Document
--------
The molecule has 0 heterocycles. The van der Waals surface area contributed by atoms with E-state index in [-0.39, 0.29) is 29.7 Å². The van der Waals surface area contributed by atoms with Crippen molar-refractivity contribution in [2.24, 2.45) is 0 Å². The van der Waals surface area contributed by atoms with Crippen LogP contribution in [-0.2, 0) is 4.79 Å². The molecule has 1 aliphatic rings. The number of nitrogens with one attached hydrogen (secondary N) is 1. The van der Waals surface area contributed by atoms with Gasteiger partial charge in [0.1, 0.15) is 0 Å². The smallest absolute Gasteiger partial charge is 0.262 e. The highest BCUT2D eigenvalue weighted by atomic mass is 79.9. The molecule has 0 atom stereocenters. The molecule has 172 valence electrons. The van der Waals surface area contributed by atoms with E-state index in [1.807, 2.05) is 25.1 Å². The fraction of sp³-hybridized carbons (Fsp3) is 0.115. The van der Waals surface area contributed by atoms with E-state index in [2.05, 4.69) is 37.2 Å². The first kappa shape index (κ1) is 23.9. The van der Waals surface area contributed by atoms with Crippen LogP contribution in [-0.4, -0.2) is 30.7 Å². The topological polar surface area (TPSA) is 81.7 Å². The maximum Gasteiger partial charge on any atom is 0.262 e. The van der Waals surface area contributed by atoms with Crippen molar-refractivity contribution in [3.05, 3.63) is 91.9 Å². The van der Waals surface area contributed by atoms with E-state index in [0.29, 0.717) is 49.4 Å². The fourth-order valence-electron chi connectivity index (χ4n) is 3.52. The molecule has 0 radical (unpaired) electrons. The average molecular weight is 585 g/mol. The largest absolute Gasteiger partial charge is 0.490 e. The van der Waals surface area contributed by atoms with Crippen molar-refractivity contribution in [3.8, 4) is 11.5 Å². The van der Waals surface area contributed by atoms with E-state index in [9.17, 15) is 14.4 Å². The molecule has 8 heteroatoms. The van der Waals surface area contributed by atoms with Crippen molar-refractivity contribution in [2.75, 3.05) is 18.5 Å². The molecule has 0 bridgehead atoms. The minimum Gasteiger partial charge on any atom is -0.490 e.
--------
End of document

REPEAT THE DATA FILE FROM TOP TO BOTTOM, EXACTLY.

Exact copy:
The molecule has 0 heterocycles. The van der Waals surface area contributed by atoms with E-state index in [-0.39, 0.29) is 29.7 Å². The van der Waals surface area contributed by atoms with Crippen molar-refractivity contribution in [2.24, 2.45) is 0 Å². The van der Waals surface area contributed by atoms with Crippen LogP contribution in [-0.2, 0) is 4.79 Å². The molecule has 1 aliphatic rings. The number of nitrogens with one attached hydrogen (secondary N) is 1. The van der Waals surface area contributed by atoms with Gasteiger partial charge in [0.1, 0.15) is 0 Å². The smallest absolute Gasteiger partial charge is 0.262 e. The highest BCUT2D eigenvalue weighted by atomic mass is 79.9. The molecule has 0 atom stereocenters. The molecule has 172 valence electrons. The van der Waals surface area contributed by atoms with E-state index in [1.807, 2.05) is 25.1 Å². The fraction of sp³-hybridized carbons (Fsp3) is 0.115. The van der Waals surface area contributed by atoms with E-state index in [2.05, 4.69) is 37.2 Å². The first kappa shape index (κ1) is 23.9. The van der Waals surface area contributed by atoms with Crippen LogP contribution in [-0.4, -0.2) is 30.7 Å². The topological polar surface area (TPSA) is 81.7 Å². The maximum Gasteiger partial charge on any atom is 0.262 e. The van der Waals surface area contributed by atoms with Crippen molar-refractivity contribution in [3.05, 3.63) is 91.9 Å². The van der Waals surface area contributed by atoms with E-state index in [0.29, 0.717) is 49.4 Å². The fourth-order valence-electron chi connectivity index (χ4n) is 3.52. The molecule has 0 radical (unpaired) electrons. The average molecular weight is 585 g/mol. The largest absolute Gasteiger partial charge is 0.490 e. The van der Waals surface area contributed by atoms with Crippen molar-refractivity contribution in [3.8, 4) is 11.5 Å². The van der Waals surface area contributed by atoms with E-state index in [9.17, 15) is 14.4 Å². The molecule has 8 heteroatoms. The van der Waals surface area contributed by atoms with Crippen molar-refractivity contribution in [2.75, 3.05) is 18.5 Å². The molecule has 0 bridgehead atoms. The minimum Gasteiger partial charge on any atom is -0.490 e.